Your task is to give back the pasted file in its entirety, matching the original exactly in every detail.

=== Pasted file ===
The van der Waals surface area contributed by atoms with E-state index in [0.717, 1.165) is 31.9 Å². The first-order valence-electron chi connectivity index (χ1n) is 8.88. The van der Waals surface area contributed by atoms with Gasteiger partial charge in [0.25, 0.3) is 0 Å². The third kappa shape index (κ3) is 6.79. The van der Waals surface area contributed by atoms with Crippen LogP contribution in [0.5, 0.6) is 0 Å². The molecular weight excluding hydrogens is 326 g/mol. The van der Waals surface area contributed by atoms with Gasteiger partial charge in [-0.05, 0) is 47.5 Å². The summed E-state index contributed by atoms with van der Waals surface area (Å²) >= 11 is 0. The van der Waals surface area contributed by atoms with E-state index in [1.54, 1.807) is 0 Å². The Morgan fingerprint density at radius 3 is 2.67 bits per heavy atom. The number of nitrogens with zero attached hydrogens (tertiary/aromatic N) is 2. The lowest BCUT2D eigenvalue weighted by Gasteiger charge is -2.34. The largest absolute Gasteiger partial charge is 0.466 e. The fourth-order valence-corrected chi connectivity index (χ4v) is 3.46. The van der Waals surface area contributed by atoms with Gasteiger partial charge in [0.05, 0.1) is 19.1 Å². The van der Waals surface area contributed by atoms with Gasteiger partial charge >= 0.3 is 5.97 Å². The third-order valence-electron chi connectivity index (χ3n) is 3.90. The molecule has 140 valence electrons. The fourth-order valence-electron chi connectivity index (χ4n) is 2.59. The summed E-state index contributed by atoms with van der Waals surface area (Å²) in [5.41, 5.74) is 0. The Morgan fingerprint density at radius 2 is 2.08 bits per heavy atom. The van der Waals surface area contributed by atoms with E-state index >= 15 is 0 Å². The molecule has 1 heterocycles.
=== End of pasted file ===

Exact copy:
The van der Waals surface area contributed by atoms with E-state index in [0.717, 1.165) is 31.9 Å². The first-order valence-electron chi connectivity index (χ1n) is 8.88. The van der Waals surface area contributed by atoms with Gasteiger partial charge in [0.25, 0.3) is 0 Å². The third kappa shape index (κ3) is 6.79. The van der Waals surface area contributed by atoms with Crippen LogP contribution in [0.5, 0.6) is 0 Å². The molecular weight excluding hydrogens is 326 g/mol. The van der Waals surface area contributed by atoms with Gasteiger partial charge in [-0.05, 0) is 47.5 Å². The summed E-state index contributed by atoms with van der Waals surface area (Å²) >= 11 is 0. The van der Waals surface area contributed by atoms with E-state index in [1.54, 1.807) is 0 Å². The Morgan fingerprint density at radius 3 is 2.67 bits per heavy atom. The number of nitrogens with zero attached hydrogens (tertiary/aromatic N) is 2. The lowest BCUT2D eigenvalue weighted by Gasteiger charge is -2.34. The largest absolute Gasteiger partial charge is 0.466 e. The fourth-order valence-corrected chi connectivity index (χ4v) is 3.46. The van der Waals surface area contributed by atoms with Gasteiger partial charge in [0.05, 0.1) is 19.1 Å². The van der Waals surface area contributed by atoms with Gasteiger partial charge >= 0.3 is 5.97 Å². The third-order valence-electron chi connectivity index (χ3n) is 3.90. The molecule has 140 valence electrons. The fourth-order valence-electron chi connectivity index (χ4n) is 2.59. The summed E-state index contributed by atoms with van der Waals surface area (Å²) in [5.41, 5.74) is 0. The Morgan fingerprint density at radius 2 is 2.08 bits per heavy atom. The van der Waals surface area contributed by atoms with E-state index >= 15 is 0 Å². The molecule has 1 heterocycles.